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By: DimeCollectoR, Jason Moore
Apr 11 2017 12:00pm
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Hi folks! 

The spoilers simply do not stop! Without wasting too much time, let's just jump into the discussion right now. 

Knowledge is Pauper 

Following up our very promising analysis of Cartouche of Solidarity came the full reveal of the Cartouche cycle. With their variations in mana cost and effects, it is frankly the case that some of these new auras are more Pauper-worthy than others. 

In my estimation Cartouche of Solidarity is the best of the bunch, followed possibly by Cartouche of Zeal (a Hammerhand reprint) and/or the blue Cartouche of Knowledge

With Knowledge, what we are mostly lacking is an intuitive application for the card in terms of a preexisting strategy or set of creatures. For instance, Nivix Cyclops decks could use this card for additional draw and to get their one-eyed monsters out of Flame Slash and Galvanic Blast range, but the aura itself fails to spark the Cyclops' triggered ability. A 3/3 flying Ninja of the Deep Hours has its appeal in some matchups, but not in others. Cartouche of Knowledge won't even help us flip Delver of Secrets, so its overall chances of seeing play aren't awesome. 


Nimble-Blade Khenra is a functional reprint of Sanguinary Mage, which is itself something of a successor to Jeskai Student. While Student never really caught on, I've played against it and it can be very annoying. Khenra and Mage have the advantage of being in a slightly more appropriate color for prowess. 

Are these cards promising enough to elevate Mono Red Heroic to playable heights? 

Mono Red Heroic
By Jason Moore - 60 Cards Total
4 Akroan Crusader
1 Frostburn Weird
4 Mage-Ring Bully
1 Nyxborn Rollicker
1 Sanguinary Mage
4 Satyr Hoplite
2 Vault Skirge
1 Nimble-Blade Khenra
17 cards

2 Brute Force
4 Lightning Bolt
3 Mutagenic Growth
9 cards
2 Reckless Charge
2 cards

4 Dragon Mantle
2 Hammerhand
4 Infectious Bloodlust
2 Cartouche of Zeal
10 cards
19 Mountain
19 cards



This list contains a couple of splits between old cards and their newer functional reprints. The upcoming Cartouche of Zeal and its predecessor Hammerhand team up to forge a full playset that mitigates the effect of Echoing Truth (a card virtually no one plays, but still). Similarly, Nimble-Blade Khenra and Sanguinary Mage combine to bolster the suite of two-drop threats. These attackers in particular have large rear-ends, and along with Frostburn Weird can escape falling victim to a Flame Slash or Galvanic Blast when Mutagenic Growth is on their side.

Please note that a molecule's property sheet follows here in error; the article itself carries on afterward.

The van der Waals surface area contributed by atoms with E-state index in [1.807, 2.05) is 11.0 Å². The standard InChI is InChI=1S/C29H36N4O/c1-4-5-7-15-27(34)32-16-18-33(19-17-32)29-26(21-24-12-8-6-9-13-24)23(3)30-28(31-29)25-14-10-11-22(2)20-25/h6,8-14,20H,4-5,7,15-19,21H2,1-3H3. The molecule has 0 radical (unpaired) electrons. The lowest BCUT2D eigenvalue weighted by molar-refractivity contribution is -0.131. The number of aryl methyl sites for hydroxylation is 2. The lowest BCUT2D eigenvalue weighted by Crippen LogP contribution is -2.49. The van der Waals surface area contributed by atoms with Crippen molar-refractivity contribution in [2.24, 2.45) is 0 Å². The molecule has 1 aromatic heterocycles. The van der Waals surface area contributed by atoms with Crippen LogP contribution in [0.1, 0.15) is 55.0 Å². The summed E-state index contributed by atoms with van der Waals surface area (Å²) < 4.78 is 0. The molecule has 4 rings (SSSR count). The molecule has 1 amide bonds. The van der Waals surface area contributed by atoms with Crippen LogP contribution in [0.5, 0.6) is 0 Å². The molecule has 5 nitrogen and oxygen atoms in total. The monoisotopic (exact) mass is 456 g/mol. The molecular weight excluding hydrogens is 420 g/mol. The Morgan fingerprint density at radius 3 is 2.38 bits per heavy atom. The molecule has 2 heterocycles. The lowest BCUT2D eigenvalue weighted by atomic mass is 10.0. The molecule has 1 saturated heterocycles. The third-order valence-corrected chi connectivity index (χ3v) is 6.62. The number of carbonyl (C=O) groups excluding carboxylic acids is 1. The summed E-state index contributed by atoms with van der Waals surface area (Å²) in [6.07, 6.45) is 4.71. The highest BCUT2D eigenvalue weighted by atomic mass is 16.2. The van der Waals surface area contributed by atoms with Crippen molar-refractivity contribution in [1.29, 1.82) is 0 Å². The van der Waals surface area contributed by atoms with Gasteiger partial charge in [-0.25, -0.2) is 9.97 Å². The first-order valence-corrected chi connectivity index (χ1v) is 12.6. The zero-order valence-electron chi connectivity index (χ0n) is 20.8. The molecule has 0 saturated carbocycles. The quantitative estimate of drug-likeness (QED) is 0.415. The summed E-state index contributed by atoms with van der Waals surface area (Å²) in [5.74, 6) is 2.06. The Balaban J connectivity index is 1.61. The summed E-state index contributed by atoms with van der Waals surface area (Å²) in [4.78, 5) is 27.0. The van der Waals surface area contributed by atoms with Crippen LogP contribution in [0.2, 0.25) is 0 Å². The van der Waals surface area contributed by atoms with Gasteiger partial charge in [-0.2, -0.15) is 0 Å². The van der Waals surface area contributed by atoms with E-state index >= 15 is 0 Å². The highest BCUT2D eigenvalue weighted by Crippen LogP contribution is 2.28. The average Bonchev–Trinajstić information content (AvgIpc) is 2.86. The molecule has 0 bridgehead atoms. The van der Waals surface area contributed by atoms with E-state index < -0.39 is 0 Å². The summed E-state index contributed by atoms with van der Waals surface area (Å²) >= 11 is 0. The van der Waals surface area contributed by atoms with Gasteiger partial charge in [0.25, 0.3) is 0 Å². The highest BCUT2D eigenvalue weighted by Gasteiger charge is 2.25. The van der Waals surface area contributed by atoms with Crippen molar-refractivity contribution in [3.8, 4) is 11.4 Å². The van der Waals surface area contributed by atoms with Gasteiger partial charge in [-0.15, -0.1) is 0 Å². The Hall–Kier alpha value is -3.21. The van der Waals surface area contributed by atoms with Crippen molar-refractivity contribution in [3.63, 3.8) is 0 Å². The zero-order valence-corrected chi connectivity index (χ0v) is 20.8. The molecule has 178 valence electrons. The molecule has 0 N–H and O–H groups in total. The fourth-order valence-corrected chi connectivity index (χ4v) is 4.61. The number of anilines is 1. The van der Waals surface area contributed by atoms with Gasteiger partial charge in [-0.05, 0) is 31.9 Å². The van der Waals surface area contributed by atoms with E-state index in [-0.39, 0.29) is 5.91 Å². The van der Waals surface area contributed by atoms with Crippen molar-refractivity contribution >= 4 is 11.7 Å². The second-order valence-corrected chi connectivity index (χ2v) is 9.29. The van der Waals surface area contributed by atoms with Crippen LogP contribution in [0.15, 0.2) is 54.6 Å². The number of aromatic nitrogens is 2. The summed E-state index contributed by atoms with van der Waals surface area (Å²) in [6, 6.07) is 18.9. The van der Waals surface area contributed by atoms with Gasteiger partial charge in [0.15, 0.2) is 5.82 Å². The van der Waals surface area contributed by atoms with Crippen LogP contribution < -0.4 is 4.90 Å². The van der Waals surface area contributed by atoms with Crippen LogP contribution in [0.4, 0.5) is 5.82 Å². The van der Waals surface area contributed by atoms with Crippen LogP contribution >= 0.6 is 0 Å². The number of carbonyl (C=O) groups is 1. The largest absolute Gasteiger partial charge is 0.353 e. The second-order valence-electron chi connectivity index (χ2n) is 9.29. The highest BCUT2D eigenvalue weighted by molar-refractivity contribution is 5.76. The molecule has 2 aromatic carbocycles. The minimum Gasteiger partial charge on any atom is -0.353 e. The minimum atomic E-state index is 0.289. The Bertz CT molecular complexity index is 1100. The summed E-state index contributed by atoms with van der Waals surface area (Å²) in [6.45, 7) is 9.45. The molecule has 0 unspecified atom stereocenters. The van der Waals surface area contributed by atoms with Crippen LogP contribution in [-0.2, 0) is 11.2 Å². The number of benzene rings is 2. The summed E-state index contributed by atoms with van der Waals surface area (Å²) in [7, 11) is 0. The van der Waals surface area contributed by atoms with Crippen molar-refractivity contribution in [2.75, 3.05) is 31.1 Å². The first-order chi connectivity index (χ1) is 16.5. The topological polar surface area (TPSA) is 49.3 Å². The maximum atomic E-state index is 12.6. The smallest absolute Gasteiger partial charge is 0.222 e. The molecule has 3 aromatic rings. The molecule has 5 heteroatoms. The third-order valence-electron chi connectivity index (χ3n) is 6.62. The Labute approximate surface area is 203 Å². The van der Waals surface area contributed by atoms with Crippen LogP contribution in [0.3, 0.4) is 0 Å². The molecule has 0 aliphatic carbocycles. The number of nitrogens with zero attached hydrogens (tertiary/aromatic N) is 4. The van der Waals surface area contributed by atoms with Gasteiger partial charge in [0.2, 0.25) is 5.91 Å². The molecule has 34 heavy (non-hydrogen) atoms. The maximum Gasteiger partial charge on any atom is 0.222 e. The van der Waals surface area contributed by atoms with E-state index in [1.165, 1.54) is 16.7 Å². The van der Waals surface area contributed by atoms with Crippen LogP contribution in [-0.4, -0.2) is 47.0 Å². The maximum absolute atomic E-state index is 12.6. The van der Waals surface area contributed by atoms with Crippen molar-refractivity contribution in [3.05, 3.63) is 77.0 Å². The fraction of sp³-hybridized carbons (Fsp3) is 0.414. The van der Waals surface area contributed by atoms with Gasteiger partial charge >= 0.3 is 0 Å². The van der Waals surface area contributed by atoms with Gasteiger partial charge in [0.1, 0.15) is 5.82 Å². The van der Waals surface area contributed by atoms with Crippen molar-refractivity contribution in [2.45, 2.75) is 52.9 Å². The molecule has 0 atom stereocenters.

Sadly Mono Red Heroic faces an uphill battle in terms of being competitive enough to see much Classic Pauper play. It falls somewhere in between Red Deck Wins and Izzet Fiend in that it can create a board presence of angry, hasty attackers and also pump up creatures to a muscular, unwieldy size. However, it doesn't seem to consistently do either of these things better than its contemporaries (at least as far as I can tell). 

Mono Red Heroic also can struggle by drawing the wrong mix of creatures, pump spells and lands. The deck can't really afford to be too light on either of the aforementioned non-land categories if it wants to win. It needs to see enough threats to stand up to removal, but not so many that there aren't adequate pump spells getting drawn to make those threats fiercer. 

I'm trying to mitigate this somewhat by playing Frostburn Weird as a mana sink when our flooding out nightmare becomes a reality, and by playing Reckless Charge to get us attacking immediately once we topdeck a creature.

This list doesn't exactly thrill me, but it might be something I mess around with once the cards become available to us.


Feast of Burden


I feel like the nearing graveyard-hoser has a lot of competition. Faerie Macabre, Relic of Progenitus and Shred Memory come to mind. The real kicker for me, however, is Nihil Spellbomb. For a single colorless we are already gaining access to a superior effect, and by throwing in an additional B we get the cycling benefit, too! 

It won't be a travesty if Scarab Feast sees play, since one of the knocks on graveyard hate like Crypt Incursion is that it diminishes the quality of opening hands. Still, because Relic and Spellbomb can both already cycle, I'm not entirely sure what the upside of running this new instant would be.